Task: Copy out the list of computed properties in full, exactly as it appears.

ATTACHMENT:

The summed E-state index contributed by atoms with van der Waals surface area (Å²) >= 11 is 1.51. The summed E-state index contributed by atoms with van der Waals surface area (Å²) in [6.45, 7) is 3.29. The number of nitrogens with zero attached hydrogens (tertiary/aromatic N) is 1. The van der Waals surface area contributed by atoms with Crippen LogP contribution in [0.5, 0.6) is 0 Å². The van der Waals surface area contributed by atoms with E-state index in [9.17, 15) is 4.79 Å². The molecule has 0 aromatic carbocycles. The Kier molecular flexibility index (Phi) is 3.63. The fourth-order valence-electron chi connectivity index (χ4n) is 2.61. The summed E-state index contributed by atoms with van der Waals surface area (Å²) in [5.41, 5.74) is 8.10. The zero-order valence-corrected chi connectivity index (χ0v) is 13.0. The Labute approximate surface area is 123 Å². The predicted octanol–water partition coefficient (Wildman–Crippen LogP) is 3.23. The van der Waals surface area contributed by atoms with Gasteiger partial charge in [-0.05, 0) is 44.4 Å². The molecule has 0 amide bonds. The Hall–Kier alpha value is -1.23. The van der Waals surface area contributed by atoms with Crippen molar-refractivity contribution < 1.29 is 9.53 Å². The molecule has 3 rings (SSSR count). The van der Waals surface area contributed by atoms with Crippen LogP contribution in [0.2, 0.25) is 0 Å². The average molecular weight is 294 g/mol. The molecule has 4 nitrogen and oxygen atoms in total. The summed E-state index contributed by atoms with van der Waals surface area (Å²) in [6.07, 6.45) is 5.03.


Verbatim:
The summed E-state index contributed by atoms with van der Waals surface area (Å²) >= 11 is 1.51. The summed E-state index contributed by atoms with van der Waals surface area (Å²) in [6.45, 7) is 3.29. The number of nitrogens with zero attached hydrogens (tertiary/aromatic N) is 1. The van der Waals surface area contributed by atoms with Crippen LogP contribution in [0.5, 0.6) is 0 Å². The van der Waals surface area contributed by atoms with E-state index in [9.17, 15) is 4.79 Å². The molecule has 0 aromatic carbocycles. The Kier molecular flexibility index (Phi) is 3.63. The fourth-order valence-electron chi connectivity index (χ4n) is 2.61. The summed E-state index contributed by atoms with van der Waals surface area (Å²) in [5.41, 5.74) is 8.10. The zero-order valence-corrected chi connectivity index (χ0v) is 13.0. The Labute approximate surface area is 123 Å². The predicted octanol–water partition coefficient (Wildman–Crippen LogP) is 3.23. The van der Waals surface area contributed by atoms with Gasteiger partial charge in [-0.05, 0) is 44.4 Å². The molecule has 0 amide bonds. The Hall–Kier alpha value is -1.23. The van der Waals surface area contributed by atoms with Crippen molar-refractivity contribution < 1.29 is 9.53 Å². The molecule has 3 rings (SSSR count). The van der Waals surface area contributed by atoms with Crippen LogP contribution in [0.2, 0.25) is 0 Å². The average molecular weight is 294 g/mol. The molecule has 4 nitrogen and oxygen atoms in total. The summed E-state index contributed by atoms with van der Waals surface area (Å²) in [6.07, 6.45) is 5.03.